In Support of an Independent Kurdistan

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Jake Sepich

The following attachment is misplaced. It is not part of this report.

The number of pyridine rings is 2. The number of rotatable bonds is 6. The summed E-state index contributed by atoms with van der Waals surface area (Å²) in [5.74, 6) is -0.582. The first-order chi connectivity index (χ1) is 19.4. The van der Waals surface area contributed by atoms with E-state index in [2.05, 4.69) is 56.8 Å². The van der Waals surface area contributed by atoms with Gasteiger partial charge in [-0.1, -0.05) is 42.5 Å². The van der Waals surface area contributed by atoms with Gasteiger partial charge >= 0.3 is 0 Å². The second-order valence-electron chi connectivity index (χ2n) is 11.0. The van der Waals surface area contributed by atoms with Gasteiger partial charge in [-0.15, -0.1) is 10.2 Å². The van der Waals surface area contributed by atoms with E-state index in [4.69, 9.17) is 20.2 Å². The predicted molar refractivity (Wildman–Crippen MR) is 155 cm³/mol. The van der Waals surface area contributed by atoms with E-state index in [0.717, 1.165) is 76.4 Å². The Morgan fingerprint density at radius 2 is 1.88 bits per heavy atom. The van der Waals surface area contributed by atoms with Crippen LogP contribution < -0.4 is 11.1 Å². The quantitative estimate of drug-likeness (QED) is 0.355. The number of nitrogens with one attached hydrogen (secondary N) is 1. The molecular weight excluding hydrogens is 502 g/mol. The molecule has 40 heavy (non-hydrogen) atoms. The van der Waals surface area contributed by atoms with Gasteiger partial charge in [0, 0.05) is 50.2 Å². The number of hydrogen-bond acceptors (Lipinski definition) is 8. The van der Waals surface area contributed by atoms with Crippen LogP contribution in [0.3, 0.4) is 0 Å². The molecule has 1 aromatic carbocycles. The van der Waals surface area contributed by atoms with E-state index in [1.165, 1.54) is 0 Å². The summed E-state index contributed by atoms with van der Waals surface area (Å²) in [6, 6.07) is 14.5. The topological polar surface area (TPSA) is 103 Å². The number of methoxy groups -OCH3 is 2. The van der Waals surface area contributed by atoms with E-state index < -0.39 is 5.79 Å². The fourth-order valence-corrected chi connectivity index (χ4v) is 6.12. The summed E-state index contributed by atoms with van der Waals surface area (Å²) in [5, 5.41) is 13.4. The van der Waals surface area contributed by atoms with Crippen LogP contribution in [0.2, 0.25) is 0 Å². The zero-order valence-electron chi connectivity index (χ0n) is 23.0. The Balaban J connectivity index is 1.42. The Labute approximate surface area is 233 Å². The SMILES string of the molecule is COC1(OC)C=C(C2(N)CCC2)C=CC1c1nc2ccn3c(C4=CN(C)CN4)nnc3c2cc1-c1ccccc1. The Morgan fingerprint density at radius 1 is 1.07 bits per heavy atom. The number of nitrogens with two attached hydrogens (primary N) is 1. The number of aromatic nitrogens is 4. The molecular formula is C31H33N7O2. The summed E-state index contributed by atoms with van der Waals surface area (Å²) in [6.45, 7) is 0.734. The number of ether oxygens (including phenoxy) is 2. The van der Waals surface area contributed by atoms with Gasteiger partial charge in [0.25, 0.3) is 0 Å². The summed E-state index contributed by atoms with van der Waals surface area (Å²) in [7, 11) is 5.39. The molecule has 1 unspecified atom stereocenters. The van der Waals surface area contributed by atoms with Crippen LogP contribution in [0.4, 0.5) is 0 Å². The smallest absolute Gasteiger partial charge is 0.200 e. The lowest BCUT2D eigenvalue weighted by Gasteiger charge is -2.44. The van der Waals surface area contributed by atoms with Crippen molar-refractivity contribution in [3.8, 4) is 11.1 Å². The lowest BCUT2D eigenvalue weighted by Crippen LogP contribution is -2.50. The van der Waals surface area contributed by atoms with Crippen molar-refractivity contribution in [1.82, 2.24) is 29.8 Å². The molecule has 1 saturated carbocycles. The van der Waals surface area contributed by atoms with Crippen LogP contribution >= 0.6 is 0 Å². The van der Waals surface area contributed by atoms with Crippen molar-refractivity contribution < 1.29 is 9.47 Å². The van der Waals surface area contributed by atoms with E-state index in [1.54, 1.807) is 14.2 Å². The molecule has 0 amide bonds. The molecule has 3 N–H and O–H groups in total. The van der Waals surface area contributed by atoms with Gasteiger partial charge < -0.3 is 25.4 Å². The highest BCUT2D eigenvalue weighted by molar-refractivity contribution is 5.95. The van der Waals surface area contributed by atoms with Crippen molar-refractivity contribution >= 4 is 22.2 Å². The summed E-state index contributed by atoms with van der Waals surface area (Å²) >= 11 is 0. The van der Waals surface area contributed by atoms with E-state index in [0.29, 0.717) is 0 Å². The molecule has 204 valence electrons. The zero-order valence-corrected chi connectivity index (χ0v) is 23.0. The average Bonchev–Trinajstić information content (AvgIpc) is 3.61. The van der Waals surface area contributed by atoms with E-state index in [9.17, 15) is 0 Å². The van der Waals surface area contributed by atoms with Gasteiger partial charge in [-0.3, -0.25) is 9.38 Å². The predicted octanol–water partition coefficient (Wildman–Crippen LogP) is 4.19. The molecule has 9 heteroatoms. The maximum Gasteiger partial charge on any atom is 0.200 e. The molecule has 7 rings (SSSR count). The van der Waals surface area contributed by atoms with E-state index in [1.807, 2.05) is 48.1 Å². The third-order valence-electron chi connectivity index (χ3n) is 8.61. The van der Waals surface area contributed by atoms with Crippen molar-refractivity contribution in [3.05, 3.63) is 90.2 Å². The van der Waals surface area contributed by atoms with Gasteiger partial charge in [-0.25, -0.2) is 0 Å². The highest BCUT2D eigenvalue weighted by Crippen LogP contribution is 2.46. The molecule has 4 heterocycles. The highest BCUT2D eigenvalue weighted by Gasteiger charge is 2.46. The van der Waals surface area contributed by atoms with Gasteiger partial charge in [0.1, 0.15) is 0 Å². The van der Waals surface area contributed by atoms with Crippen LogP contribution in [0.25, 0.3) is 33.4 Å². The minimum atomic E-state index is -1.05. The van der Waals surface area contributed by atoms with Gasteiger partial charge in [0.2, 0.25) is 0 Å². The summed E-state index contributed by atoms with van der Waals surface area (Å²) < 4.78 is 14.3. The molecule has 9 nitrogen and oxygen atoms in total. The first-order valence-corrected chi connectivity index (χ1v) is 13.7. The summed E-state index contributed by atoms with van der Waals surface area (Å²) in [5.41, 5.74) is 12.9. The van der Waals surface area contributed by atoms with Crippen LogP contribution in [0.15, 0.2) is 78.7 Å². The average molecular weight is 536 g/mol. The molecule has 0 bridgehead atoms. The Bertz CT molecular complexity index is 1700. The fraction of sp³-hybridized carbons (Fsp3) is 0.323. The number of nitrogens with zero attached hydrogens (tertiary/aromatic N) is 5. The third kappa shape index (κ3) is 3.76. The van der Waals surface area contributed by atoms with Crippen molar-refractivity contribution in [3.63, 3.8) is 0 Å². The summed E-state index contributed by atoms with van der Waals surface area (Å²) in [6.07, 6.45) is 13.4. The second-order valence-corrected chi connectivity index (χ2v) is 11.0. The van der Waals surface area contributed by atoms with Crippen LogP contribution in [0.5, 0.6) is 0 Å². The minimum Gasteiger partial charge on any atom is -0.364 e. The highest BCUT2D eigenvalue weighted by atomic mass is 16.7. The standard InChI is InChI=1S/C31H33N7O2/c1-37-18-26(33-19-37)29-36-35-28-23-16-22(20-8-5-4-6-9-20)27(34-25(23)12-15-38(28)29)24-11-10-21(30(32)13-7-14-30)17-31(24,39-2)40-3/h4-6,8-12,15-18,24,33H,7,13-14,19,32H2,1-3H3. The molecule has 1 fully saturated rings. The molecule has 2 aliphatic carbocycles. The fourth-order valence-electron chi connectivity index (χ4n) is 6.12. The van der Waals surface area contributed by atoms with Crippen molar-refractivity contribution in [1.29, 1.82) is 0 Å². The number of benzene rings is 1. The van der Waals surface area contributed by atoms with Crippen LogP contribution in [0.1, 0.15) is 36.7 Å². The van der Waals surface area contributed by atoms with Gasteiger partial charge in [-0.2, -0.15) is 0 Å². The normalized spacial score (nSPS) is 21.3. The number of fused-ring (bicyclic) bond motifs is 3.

Since the end of World War I, ethnic Kurds have been denied a sovereign, independent state despite repeated assistance provided to the West. Because of this, and features of their state such as promotion of democratic values, the United States should actively support an independent Kurdistan from a minimum of the territory held in Iraq to as large as the total territory which could have been gained under the referendum promised in the Treaty of Sevres. This paper examines first the historic background since 1921 which has led to how the situation currently stands. Next, it examines the aspects of an independent Kurdistan which would be beneficial to the United States and Western Society at large. These are shown through the political and economic work that has been undertaken in Kurdish territory in Northern Iraq. Finally, it is worth considering possible issues behind support of such a policy for the United States and thus the major issues are laid out for consideration. While no decision has been made, there is certainly room for movement, especially with the election of a new Biden administration. When discussing improving relations with United States allies, it bears considering a shift in view of the Middle East to bring the Kurds into the fold of close U.S. allies.

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